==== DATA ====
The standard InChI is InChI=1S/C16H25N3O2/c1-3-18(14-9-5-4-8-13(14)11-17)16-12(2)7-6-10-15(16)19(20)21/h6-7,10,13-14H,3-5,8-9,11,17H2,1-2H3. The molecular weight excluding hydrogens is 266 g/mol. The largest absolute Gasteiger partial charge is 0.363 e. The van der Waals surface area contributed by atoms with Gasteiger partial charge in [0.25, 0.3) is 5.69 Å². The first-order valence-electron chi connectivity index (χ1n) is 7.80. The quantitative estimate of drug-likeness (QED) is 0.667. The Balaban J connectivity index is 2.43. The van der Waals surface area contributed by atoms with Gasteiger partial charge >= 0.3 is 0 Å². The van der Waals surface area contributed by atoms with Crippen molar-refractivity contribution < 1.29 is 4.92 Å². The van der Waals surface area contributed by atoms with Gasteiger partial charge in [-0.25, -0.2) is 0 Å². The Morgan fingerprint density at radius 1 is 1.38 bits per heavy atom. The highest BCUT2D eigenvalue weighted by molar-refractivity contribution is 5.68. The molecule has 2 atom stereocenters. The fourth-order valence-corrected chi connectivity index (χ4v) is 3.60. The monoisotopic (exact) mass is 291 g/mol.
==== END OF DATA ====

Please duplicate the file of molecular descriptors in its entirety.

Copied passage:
The standard InChI is InChI=1S/C16H25N3O2/c1-3-18(14-9-5-4-8-13(14)11-17)16-12(2)7-6-10-15(16)19(20)21/h6-7,10,13-14H,3-5,8-9,11,17H2,1-2H3. The molecular weight excluding hydrogens is 266 g/mol. The largest absolute Gasteiger partial charge is 0.363 e. The van der Waals surface area contributed by atoms with Gasteiger partial charge in [0.25, 0.3) is 5.69 Å². The first-order valence-electron chi connectivity index (χ1n) is 7.80. The quantitative estimate of drug-likeness (QED) is 0.667. The Balaban J connectivity index is 2.43. The van der Waals surface area contributed by atoms with Gasteiger partial charge >= 0.3 is 0 Å². The van der Waals surface area contributed by atoms with Crippen molar-refractivity contribution < 1.29 is 4.92 Å². The van der Waals surface area contributed by atoms with Gasteiger partial charge in [-0.25, -0.2) is 0 Å². The Morgan fingerprint density at radius 1 is 1.38 bits per heavy atom. The highest BCUT2D eigenvalue weighted by molar-refractivity contribution is 5.68. The molecule has 2 atom stereocenters. The fourth-order valence-corrected chi connectivity index (χ4v) is 3.60. The monoisotopic (exact) mass is 291 g/mol.